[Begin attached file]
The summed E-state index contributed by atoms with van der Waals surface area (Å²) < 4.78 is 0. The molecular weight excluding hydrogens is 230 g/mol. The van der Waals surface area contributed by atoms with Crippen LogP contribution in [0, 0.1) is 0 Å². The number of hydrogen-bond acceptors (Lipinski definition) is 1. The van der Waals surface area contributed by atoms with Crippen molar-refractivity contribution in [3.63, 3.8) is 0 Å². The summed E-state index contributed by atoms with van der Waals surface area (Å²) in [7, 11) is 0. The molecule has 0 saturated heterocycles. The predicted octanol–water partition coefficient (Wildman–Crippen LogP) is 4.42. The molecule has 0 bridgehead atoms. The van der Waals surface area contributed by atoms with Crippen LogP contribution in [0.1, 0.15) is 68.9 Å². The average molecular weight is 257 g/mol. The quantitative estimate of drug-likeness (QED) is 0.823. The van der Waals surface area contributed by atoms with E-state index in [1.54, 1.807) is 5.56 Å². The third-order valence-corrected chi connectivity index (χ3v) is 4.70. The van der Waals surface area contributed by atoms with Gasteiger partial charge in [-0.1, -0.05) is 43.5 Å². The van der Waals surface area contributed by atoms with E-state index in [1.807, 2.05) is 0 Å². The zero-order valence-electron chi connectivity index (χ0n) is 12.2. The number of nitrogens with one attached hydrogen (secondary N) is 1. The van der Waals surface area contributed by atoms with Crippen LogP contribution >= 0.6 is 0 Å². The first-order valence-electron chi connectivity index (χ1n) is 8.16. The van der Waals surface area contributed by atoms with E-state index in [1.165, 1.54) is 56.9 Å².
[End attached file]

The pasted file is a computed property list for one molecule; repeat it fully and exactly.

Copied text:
The summed E-state index contributed by atoms with van der Waals surface area (Å²) < 4.78 is 0. The molecular weight excluding hydrogens is 230 g/mol. The van der Waals surface area contributed by atoms with Crippen LogP contribution in [0, 0.1) is 0 Å². The number of hydrogen-bond acceptors (Lipinski definition) is 1. The van der Waals surface area contributed by atoms with Crippen molar-refractivity contribution in [3.63, 3.8) is 0 Å². The summed E-state index contributed by atoms with van der Waals surface area (Å²) in [7, 11) is 0. The molecule has 0 saturated heterocycles. The predicted octanol–water partition coefficient (Wildman–Crippen LogP) is 4.42. The molecule has 0 bridgehead atoms. The van der Waals surface area contributed by atoms with Crippen LogP contribution in [0.1, 0.15) is 68.9 Å². The average molecular weight is 257 g/mol. The quantitative estimate of drug-likeness (QED) is 0.823. The van der Waals surface area contributed by atoms with E-state index in [1.54, 1.807) is 5.56 Å². The third-order valence-corrected chi connectivity index (χ3v) is 4.70. The van der Waals surface area contributed by atoms with Gasteiger partial charge in [-0.1, -0.05) is 43.5 Å². The van der Waals surface area contributed by atoms with E-state index in [1.807, 2.05) is 0 Å². The zero-order valence-electron chi connectivity index (χ0n) is 12.2. The number of nitrogens with one attached hydrogen (secondary N) is 1. The van der Waals surface area contributed by atoms with Crippen LogP contribution >= 0.6 is 0 Å². The first-order valence-electron chi connectivity index (χ1n) is 8.16. The van der Waals surface area contributed by atoms with E-state index in [1.165, 1.54) is 56.9 Å².